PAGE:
The information you gave does not help much as it does not say which of the three iso drawing techniques you are using - Staggered (drawing the iso grid as if it''s a normal sqaure grid), Slanted (where each row is indented from the previous row) and Diamond (like it''s name sugests your taken the 2d grid and are drawing the tiles on the isometric plane as if it''s a square grid). Without know ing the exact information about the way your drawing your tile we can not help you, sorry.

When I find my code in tons of trouble,
Friends and colleages come to me,
Speaking words of wisdom:
"Write in C."

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If you can see the above picture (which will disappear in a month or so, as per Nervo's image hosting rules ), imagine that what you can see on screen at some given moment is indicated by the greyed box. The area you must draw is indicated by the numbered tiles, as those are the tiles that the box can intersect with depending on where the center of the screen is located within a given tile. If you know the location at which the view is centered, you can calculate the location which the upper left hand corner of the screen corresponds to within the tile map. Then, you can draw the rows as numbered, proceeding across the screen and downward.

From the starting tile (upper left hand corner), you would draw across N tiles (where N is the number of tiles across the view area), increasing x by +1 and decreasing y by -1 for each tile in the row, and adding TILE_DRAWING_WIDTH to the screen x coordinate. To move down a row, you add +1 to x. For this row, you only draw N-1 tiles, again incrementing x and decrementing y as you progress along the row. Then, to move to the third row, you increment y by +1. Keep alternating this scheme until you have drawn the last row.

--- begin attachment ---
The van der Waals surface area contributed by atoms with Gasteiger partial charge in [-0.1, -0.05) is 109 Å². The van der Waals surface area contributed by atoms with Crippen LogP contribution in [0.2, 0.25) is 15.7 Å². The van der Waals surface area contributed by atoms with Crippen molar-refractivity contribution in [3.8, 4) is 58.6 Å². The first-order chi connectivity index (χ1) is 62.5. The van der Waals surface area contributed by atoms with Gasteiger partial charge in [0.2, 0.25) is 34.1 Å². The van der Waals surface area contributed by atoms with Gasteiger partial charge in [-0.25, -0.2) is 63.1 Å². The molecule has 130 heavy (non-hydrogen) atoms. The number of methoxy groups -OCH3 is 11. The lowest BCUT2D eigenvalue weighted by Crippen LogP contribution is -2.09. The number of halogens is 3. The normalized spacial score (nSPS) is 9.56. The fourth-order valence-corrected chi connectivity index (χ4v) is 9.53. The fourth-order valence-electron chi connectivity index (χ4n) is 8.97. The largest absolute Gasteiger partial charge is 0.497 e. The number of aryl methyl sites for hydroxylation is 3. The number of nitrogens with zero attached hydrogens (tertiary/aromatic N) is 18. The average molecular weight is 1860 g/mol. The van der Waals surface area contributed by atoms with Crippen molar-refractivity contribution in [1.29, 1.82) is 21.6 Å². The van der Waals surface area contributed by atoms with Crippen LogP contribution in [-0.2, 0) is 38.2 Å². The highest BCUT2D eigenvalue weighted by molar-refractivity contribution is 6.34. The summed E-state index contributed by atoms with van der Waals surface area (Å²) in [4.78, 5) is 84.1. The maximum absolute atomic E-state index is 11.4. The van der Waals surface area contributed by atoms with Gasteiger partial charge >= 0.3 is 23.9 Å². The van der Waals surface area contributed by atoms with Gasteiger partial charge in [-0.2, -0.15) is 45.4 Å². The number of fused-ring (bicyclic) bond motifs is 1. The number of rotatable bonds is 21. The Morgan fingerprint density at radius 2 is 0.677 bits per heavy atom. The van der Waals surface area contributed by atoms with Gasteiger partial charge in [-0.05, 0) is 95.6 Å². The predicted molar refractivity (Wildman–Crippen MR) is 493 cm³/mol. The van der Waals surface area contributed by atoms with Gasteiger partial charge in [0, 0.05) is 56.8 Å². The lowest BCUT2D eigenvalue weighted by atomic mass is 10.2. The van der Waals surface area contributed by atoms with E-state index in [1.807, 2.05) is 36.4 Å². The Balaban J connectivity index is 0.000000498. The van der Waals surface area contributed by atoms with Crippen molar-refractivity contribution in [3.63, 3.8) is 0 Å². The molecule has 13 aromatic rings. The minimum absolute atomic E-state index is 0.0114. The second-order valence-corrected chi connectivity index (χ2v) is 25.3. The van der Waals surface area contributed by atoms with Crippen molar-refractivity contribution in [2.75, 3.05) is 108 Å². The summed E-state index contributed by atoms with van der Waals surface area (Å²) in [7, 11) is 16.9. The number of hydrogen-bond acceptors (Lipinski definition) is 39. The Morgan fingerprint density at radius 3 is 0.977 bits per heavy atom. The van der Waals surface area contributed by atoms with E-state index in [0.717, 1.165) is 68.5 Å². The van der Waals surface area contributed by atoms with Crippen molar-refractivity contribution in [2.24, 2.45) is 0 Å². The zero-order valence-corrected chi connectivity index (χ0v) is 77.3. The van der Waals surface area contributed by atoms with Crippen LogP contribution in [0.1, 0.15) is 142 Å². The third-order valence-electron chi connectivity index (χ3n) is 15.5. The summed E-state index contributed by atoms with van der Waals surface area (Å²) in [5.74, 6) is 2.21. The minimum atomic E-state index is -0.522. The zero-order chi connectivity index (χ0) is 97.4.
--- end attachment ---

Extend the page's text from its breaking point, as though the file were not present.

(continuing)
It all hinges on calculating the starting tile. By whatever means you use to translate screen coords to world coords, and vice versa, you calculate the tile for the upper left corner, then subtract 1 from that tile's x coordinate, to get the tile just above and to the left of it. To calculate the number of tiles to draw per row (N), divide the viewport width in pixels by the TILE_DRAWING_WIDTH of a diamond tile, then add 1 for good measure. To get the number of rows to drawn down the screen, divide the viewport height in pixels by the TILE_DRAWING_HEIGHT/2, then add 1 (or more) for good measure, to ensure that tiles that own a very tall wall or object will be drawn so that the top of that object will be seen in the bottom of the viewport if necessary. You may have to play with these viewport sizes to suit your needs, for instance shortening a bit in the y direction if you plan to include a bottom of the screen panel, etc...

In my game, I perform two rendering passes; the first pass renders the floor, and the second pass renders any objects on the tiles. This allows sprites to straddle tile edges without being overwritten by subsequent tile floors.

EDIT: Note, this technique assumes that your maps is organized as a standard 2D array, which just happens to b turned by 45 degrees; ie, that if you could see the entire map on the screen, it would be a big diamond shape. Y increases down and to the left, x increases down and to the right, etc...